Egypt's interior ministry on Thursday promised ousted president Mohamed Morsi's supporters "safe exit" if they quickly leave their Cairo protest camps as police prepared to disperse them amid international appeals for restraint.
The call to disperse, which came after police commanders discussed how to carry out orders from the military-installed interim government to end the protests, was immediately rejected by the demonstrators.
Diplomatic efforts to avoid further bloodshed picked up pace, with EU Middle East envoy Bernardino Leon and German Foreign Minister Guido Westerwelle both arriving in Cairo to urge the rival camps to find common ground.
The United States was also working with the European Union to resolve the crisis, Secretary of State John Kerry said in an interview in Pakistan.
Kerry said the military's removal on July 3 of Islamist president Mohamed Morsi-- the country's first democratically elected president -- had come at the request of millions, but he warned against further bloodshed.
"The military was asked to intervene by millions and millions of people, all of whom were afraid of a descendance into chaos, into violence," Kerry said, in comments that will be seen in Egypt as supportive of the interim rulers.
"And the military did not take over, to the best of our judgement - so far. To run the country, there's a civilian government. In effect, they were restoring democracy," he added.
The interior ministry's warning came as police prepared to disperse thousands of pro-Morsi protesters, raising fears of more violence.
The ministry had already warned that the demonstrations would be dispersed "soon," but without saying when or how.
A senior member of the Freedom and Justice Party, the political arm of Morsi's Muslim Brotherhood, said the European envoys asked them to end their sit-ins.
"All the European delegates have the same message; they are pressuring the anti-coup protesters to disperse the sit-ins," said the official.
The interior ministry statement called "on those in Rabaa al-Adawiya and Nahda squares to let reason and the national interest prevail, and to quickly leave."
The ministry "pledges a safe exit and full protection to whoever responds to this appeal," the statement added.
Following a meeting with Muslim Brotherhood representatives, Westerwelle warned that the situation was "very explosive."
"We have seriously and adamantly pressured for a peaceful solution. I hope that those concerned have gotten the message," he said in a statement.
"The international community has to keep up its diplomatic efforts, even though we don't know today whether these will prove successful."
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Kerry, in his interview with the Pakistani Geo television, warned against further bloodshed.
The United States was "very, very concerned" about the killing of dozens of pro-Morsi protesters in clashes with security forces , warning that it is "absolutely unacceptable."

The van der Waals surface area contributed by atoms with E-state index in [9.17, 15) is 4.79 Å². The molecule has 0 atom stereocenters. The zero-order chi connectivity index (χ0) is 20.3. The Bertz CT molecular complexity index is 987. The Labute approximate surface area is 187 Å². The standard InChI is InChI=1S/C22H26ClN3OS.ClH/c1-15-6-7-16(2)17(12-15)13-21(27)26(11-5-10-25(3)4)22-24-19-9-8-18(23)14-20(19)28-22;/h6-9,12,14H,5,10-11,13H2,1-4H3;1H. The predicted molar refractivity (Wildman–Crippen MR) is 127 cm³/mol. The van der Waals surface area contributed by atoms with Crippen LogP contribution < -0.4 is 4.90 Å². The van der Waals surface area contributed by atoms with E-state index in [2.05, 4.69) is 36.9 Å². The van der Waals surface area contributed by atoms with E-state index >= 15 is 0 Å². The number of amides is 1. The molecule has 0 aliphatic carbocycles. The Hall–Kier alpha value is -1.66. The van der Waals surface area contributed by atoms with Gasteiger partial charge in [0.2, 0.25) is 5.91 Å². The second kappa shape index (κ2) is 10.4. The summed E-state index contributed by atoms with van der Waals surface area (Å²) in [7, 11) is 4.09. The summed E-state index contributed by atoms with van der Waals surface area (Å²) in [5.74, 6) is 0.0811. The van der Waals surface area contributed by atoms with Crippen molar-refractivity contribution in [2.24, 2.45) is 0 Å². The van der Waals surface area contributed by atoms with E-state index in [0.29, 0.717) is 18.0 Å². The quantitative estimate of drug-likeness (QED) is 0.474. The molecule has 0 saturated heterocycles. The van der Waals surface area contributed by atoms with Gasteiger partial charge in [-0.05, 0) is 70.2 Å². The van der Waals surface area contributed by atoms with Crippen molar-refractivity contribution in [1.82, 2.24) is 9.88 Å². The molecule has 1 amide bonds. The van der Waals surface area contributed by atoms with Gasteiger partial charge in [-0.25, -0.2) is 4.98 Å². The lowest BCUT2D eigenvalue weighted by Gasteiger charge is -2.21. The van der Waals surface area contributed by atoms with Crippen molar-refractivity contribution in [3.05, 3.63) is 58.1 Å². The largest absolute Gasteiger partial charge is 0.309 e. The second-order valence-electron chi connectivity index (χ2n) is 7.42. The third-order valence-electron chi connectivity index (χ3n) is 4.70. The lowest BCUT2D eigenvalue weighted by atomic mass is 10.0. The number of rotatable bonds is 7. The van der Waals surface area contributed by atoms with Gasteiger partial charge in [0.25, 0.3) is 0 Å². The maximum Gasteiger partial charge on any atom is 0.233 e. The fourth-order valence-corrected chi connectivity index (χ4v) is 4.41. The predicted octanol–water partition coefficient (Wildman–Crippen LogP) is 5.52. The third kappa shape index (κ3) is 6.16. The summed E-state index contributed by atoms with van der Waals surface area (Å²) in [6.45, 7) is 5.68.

Allaa Mostafa, a spokeswoman for the pro-Morsi Anti Coup Alliance, told AFP the protesters would continue their sit-ins.
Ministers had ordered police to end sit-ins and marches by Morsi's Islamist supporters, saying they amounted to a "national security threat."
The orders raised fears of new violence, less than a week after 82 people were killed in clashes at a pro-Morsi rally in Cairo.
EU envoy Leon also landed in Cairo on Wednesday, to follow up on three days of intensive diplomacy by the bloc's foreign policy chief, Catherine Ashton.
British Foreign Secretary William Hague called for "an urgent end to the current bloodshed" and the release of Morsi, in a phone call to interim vice president Mohamed ElBaradei, the Foreign Office said.
And Amnesty International condemned the cabinet order as a "recipe for further bloodshed."
In Rabaa al-Adawiya, the mood was calm after the cabinet's announcement. Thousands of protesters have been camped out in a tent city at the square.
Foreign trade minister Munir Fakhry Abdel Nur said Wednesday's statement did not "give room for interpretation."
Accusing Morsi supporters of bearing arms, he told AFP: "It is clear the interior ministry has been given the green light to take the necessary measures within legal bounds."
The interim government also faces an increase in militant attacks in the restive Sinai peninsula, where gunmen on Thursday shot dead a policeman in the northern town of El-Arish, security officials said.
Much of the Egyptian media expressed support for the government's decision, with some saying the interim administration had received "the people's mandate" in demonstrations last Friday backing Morsi's overthrow.
More than 250 people have been killed since the president ouster following nationwide protests against his single year in power.
Further raising tensions on Wednesday, judicial sources said three top Brotherhood leaders, including Supreme Guide Mohamed Badie, would be referred to trial for incitement to murder.
Morsi himself has been formally remanded in custody on suspicion of offences when he broke out of prison during the 2011 revolt that toppled president Hosni Mubarak.
He was detained hours after the coup and is being held at an undisclosed location, where the EU foreign policy chief met him on Tuesday, later telling reporters he was "well."